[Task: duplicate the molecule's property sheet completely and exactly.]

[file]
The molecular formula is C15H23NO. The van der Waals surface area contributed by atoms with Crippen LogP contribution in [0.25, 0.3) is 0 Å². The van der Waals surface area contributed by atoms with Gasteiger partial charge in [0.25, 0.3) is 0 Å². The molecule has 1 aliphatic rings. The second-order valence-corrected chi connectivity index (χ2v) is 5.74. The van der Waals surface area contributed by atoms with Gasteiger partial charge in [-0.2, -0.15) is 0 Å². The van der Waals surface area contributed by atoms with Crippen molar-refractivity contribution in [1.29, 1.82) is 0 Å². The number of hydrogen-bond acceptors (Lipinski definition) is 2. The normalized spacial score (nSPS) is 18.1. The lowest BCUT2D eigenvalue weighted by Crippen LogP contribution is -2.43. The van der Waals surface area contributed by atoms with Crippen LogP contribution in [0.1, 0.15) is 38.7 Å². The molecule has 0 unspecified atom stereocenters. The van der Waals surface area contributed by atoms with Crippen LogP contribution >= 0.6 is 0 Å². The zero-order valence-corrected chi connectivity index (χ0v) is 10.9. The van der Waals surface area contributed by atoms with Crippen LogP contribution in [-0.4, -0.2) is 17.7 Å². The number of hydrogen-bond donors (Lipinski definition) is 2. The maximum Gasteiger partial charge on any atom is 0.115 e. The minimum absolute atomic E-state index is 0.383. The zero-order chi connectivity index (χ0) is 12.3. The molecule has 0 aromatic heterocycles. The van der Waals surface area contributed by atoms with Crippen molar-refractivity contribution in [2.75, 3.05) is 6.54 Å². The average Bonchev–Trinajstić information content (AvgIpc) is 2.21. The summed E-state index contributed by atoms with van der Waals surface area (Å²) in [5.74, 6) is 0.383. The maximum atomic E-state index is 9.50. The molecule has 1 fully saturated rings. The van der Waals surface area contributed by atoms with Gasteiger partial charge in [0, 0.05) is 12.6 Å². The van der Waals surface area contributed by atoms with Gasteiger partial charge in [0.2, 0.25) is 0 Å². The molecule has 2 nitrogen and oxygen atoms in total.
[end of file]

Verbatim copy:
The molecular formula is C15H23NO. The van der Waals surface area contributed by atoms with Crippen LogP contribution in [0.25, 0.3) is 0 Å². The van der Waals surface area contributed by atoms with Gasteiger partial charge in [0.25, 0.3) is 0 Å². The molecule has 1 aliphatic rings. The second-order valence-corrected chi connectivity index (χ2v) is 5.74. The van der Waals surface area contributed by atoms with Gasteiger partial charge in [-0.2, -0.15) is 0 Å². The van der Waals surface area contributed by atoms with Crippen molar-refractivity contribution in [1.29, 1.82) is 0 Å². The number of hydrogen-bond acceptors (Lipinski definition) is 2. The normalized spacial score (nSPS) is 18.1. The lowest BCUT2D eigenvalue weighted by Crippen LogP contribution is -2.43. The van der Waals surface area contributed by atoms with Crippen LogP contribution in [0.1, 0.15) is 38.7 Å². The molecule has 0 unspecified atom stereocenters. The van der Waals surface area contributed by atoms with Crippen LogP contribution >= 0.6 is 0 Å². The zero-order valence-corrected chi connectivity index (χ0v) is 10.9. The van der Waals surface area contributed by atoms with Crippen LogP contribution in [-0.4, -0.2) is 17.7 Å². The number of hydrogen-bond donors (Lipinski definition) is 2. The maximum Gasteiger partial charge on any atom is 0.115 e. The minimum absolute atomic E-state index is 0.383. The zero-order chi connectivity index (χ0) is 12.3. The molecule has 0 aromatic heterocycles. The van der Waals surface area contributed by atoms with Crippen molar-refractivity contribution in [2.75, 3.05) is 6.54 Å². The average Bonchev–Trinajstić information content (AvgIpc) is 2.21. The summed E-state index contributed by atoms with van der Waals surface area (Å²) in [5.74, 6) is 0.383. The maximum atomic E-state index is 9.50. The molecule has 1 fully saturated rings. The van der Waals surface area contributed by atoms with Gasteiger partial charge in [0, 0.05) is 12.6 Å². The van der Waals surface area contributed by atoms with Gasteiger partial charge in [0.2, 0.25) is 0 Å². The molecule has 2 nitrogen and oxygen atoms in total.